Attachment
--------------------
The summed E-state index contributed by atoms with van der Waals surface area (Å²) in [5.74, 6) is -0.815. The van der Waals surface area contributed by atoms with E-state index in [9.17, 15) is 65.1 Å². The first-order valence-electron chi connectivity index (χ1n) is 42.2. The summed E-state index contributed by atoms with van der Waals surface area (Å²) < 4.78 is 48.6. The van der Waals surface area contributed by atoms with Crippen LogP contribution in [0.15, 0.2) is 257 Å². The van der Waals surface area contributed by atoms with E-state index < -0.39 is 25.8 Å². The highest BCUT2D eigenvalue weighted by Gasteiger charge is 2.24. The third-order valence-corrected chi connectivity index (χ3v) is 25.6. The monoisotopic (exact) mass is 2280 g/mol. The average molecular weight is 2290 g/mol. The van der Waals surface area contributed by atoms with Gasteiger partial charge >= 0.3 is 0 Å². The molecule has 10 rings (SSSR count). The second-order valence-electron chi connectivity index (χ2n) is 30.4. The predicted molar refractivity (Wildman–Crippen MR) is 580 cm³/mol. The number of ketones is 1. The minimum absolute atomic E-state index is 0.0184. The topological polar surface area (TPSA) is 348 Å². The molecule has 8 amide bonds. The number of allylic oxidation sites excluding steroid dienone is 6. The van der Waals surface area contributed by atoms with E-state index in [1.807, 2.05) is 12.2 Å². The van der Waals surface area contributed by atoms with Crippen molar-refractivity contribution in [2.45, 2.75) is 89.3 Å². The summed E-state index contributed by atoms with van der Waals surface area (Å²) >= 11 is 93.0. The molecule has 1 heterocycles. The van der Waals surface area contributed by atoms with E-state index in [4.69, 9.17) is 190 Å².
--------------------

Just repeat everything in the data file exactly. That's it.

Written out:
The summed E-state index contributed by atoms with van der Waals surface area (Å²) in [5.74, 6) is -0.815. The van der Waals surface area contributed by atoms with E-state index in [9.17, 15) is 65.1 Å². The first-order valence-electron chi connectivity index (χ1n) is 42.2. The summed E-state index contributed by atoms with van der Waals surface area (Å²) < 4.78 is 48.6. The van der Waals surface area contributed by atoms with Crippen LogP contribution in [0.15, 0.2) is 257 Å². The van der Waals surface area contributed by atoms with E-state index < -0.39 is 25.8 Å². The highest BCUT2D eigenvalue weighted by Gasteiger charge is 2.24. The third-order valence-corrected chi connectivity index (χ3v) is 25.6. The monoisotopic (exact) mass is 2280 g/mol. The average molecular weight is 2290 g/mol. The van der Waals surface area contributed by atoms with Gasteiger partial charge >= 0.3 is 0 Å². The molecule has 10 rings (SSSR count). The second-order valence-electron chi connectivity index (χ2n) is 30.4. The predicted molar refractivity (Wildman–Crippen MR) is 580 cm³/mol. The number of ketones is 1. The minimum absolute atomic E-state index is 0.0184. The topological polar surface area (TPSA) is 348 Å². The molecule has 8 amide bonds. The number of allylic oxidation sites excluding steroid dienone is 6. The van der Waals surface area contributed by atoms with E-state index in [1.807, 2.05) is 12.2 Å². The van der Waals surface area contributed by atoms with Crippen molar-refractivity contribution in [2.45, 2.75) is 89.3 Å². The summed E-state index contributed by atoms with van der Waals surface area (Å²) >= 11 is 93.0. The molecule has 1 heterocycles. The van der Waals surface area contributed by atoms with E-state index in [4.69, 9.17) is 190 Å².